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A Linguistic and Exegetical Study of Karaite Translations of the Pentateuch from the Tenth and Eleventh Centuries C.E.
Author: Meira Polliack
This volume deals with the medieval Karaite practice and concept of Arabic Bible translation. It is based on a linguistic analysis of Karaite versions of the Pentateuch written in Palestine during the 10th and 11th centuries C.E.
Trends and tendencies in the Karaite translations are discussed in the light of individual Karaite statements on the art and purpose of Bible translation, and in comparison with Saadiah Gaon's translation methodology, in an attempt to reconstruct the possible origins and historical background of the Karaite translation tradition.
The exegetical study is especially relevant to the Bible scholar and medieval philosopher, while the linguistic study will also interest the comparative Semitist, translation theorist and all those concerned with Judaeo-Arabic language and literature.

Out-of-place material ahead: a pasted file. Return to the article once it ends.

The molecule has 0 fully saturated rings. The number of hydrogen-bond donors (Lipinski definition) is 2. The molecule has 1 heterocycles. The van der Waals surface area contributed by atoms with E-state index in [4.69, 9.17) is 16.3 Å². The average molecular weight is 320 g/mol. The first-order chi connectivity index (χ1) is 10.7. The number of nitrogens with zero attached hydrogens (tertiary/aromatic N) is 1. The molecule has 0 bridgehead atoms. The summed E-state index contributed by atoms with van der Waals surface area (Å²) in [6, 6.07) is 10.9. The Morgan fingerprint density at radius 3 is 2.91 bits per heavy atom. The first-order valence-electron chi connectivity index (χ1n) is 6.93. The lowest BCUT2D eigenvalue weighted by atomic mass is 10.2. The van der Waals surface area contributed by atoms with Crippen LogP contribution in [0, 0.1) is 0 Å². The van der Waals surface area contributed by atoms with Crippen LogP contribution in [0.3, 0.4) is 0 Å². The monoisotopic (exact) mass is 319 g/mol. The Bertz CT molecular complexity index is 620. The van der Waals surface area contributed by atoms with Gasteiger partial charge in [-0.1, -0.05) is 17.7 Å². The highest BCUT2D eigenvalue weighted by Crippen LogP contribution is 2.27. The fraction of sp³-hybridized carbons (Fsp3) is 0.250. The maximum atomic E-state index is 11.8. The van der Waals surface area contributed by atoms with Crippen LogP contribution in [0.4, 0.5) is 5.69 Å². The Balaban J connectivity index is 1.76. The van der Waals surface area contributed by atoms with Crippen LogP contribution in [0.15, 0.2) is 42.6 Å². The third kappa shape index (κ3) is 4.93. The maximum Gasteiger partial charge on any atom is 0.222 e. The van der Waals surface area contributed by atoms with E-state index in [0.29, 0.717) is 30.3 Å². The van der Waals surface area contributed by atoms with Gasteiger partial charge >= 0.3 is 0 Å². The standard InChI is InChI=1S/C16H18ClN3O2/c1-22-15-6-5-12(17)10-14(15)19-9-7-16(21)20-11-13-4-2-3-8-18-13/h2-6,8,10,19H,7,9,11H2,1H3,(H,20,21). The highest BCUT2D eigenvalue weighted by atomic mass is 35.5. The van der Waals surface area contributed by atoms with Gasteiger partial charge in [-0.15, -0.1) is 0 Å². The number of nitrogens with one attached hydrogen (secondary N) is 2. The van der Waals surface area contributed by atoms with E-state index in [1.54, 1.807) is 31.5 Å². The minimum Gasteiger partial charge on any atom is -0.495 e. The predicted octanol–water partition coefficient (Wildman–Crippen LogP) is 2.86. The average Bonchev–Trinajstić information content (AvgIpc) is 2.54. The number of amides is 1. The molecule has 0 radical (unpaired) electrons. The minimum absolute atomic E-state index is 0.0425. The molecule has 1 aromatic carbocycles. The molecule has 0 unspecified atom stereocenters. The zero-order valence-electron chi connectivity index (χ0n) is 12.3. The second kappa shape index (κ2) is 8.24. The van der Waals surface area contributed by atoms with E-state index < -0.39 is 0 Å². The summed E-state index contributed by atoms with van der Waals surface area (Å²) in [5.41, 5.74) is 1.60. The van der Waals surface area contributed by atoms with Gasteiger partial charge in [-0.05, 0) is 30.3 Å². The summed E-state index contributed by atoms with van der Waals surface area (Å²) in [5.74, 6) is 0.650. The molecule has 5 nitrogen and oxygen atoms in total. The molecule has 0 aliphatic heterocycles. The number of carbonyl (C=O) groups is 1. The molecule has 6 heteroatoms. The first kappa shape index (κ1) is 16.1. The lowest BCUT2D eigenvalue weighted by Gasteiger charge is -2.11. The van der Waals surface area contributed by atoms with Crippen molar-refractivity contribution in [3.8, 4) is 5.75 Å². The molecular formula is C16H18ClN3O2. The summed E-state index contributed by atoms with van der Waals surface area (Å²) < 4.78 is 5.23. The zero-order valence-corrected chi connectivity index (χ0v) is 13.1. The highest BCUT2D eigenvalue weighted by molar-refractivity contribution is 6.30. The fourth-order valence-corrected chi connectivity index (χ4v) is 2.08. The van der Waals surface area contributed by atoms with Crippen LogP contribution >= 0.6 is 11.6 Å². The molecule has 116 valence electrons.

Editor: Meira Polliack
Karaism is a Jewish religious movement of a scripturalist and messianic nature, which emerged in the Middle Ages in the areas of Persia-Iraq and Palestine and has maintained its unique and varied forms of identity and existence until the present day, undergoing resurgent cycles of creativity, within its major geographical centres of the Middle-East, Byzantium-Turkey, the Crimea and Eastern Europe.
This Guide to Karaite Studies contains thirty-seven chapters which cover all the main areas of medieval and modern Karaite history and literature, including geographical and chronological subdivisions, and special sections devoted to the history of research, manuscripts and printing, as well as detailed bibliographies, index and illustrations. The substantial volume reflects the current state of scholarship in this rapidly growing sub-field of Jewish Studies, as analysed by an international team of experts and taught in various universities throughout Europe, Israel and the United States.
In: Vetus Testamentum